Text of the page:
Asked by Ms. Heraghty about her greatest wish as a researcher, Associate Professor Pébay said, “we all have friends, we all have family members, we all know someone who is affected by vision loss a and blindness and we all know how devastating that can be. My research is really aiming to get a treatment to help people live better and hopefully to stop vision loss from any conditions.”
Professor Erica Fletcher, The University of Melbourne
Targeting monocyte phagocytosis to reduce progression of age-related macular degeneration.
This project builds on Prof. Fletcher’s previous research funded by the Foundation, which showed that the failure of certain immune cells (monocytes) to remove the accumulation of waste products (drusen) under the retina in a process called phagocytosis may be a major contributor to the development of early and dry AMD.
Professor Fletcher will firstly examine whether measuring the phagocytic function of these cells can be used as a diagnostic blood test to identify people at greatest risk of disease progression. Secondly, she will test a number of new proteins to see if they can improve the ability of monocytes to remove the waste products, as potential treatments to slow or stop disease development. Professor Fletcher received a grant of $180,000 over two years.
Professior Fletcher said her greatest wish as a researcher was , “to have a world without vision loss from AMD or in deed, any disease”.
Dr. Fred Chen, Lions Eye Institute, The University of Western Australia
Stargardt macular degeneration: finding new genetic mutations and preparing patients for clinical trials.
Stargardt’s disease is a form of macular degeneration that occurs in children and young adults, which is caused by many different mutations of a specific gene. Although less common than AMD, it has a profound, lifetime impact on the person and their family. There is a need to improve the speed and accuracy of genetic diagnosis within Australia and to identify a group of people who will be suitable to participate in clinical trials of new treatments that are in late stage development.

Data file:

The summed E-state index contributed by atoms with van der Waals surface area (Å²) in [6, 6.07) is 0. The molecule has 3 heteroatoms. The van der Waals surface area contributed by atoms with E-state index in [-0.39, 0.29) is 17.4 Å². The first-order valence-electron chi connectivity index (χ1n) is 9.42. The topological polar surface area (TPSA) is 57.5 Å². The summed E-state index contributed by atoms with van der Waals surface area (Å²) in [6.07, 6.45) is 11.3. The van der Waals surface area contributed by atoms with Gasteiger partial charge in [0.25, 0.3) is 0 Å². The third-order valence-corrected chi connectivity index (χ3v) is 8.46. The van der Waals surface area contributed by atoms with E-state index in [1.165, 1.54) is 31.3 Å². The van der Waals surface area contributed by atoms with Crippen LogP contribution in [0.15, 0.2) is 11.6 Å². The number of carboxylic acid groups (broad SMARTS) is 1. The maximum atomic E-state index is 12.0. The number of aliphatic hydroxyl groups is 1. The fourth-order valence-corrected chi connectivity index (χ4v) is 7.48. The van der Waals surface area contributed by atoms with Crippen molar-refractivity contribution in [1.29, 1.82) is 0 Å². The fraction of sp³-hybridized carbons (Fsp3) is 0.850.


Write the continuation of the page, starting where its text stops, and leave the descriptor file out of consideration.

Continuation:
This grant will provide initial funding to investigate the varied presentation and natural history of Stargardt’s in Australia, to help early diagnosis, as well as develop techniques and infrastructure to discover mechanisms of new mutations in the Stargardt’s gene. Dr. Chen was awarded a grant of $120,000 over two years.
Ms. Heraghty said Dr. Chen had told her that his greatest wish as a research was to one day be able to tell all his patients, regardless of the type of macular disease they have, that there is a treatment to prevent them from losing their vision or even restore their sight. “Fred, your wish is our hope,” said Ms. Heraghty.
The Grants Program
The Foundation’s grants and fellowships make significant contributions to Australian medical, psychosocial and nutritional research into macular degeneration. They are awarded following rigorous evaluation, based largely on the National Health and process, along with international peer review, to ensure that the successful highest standards.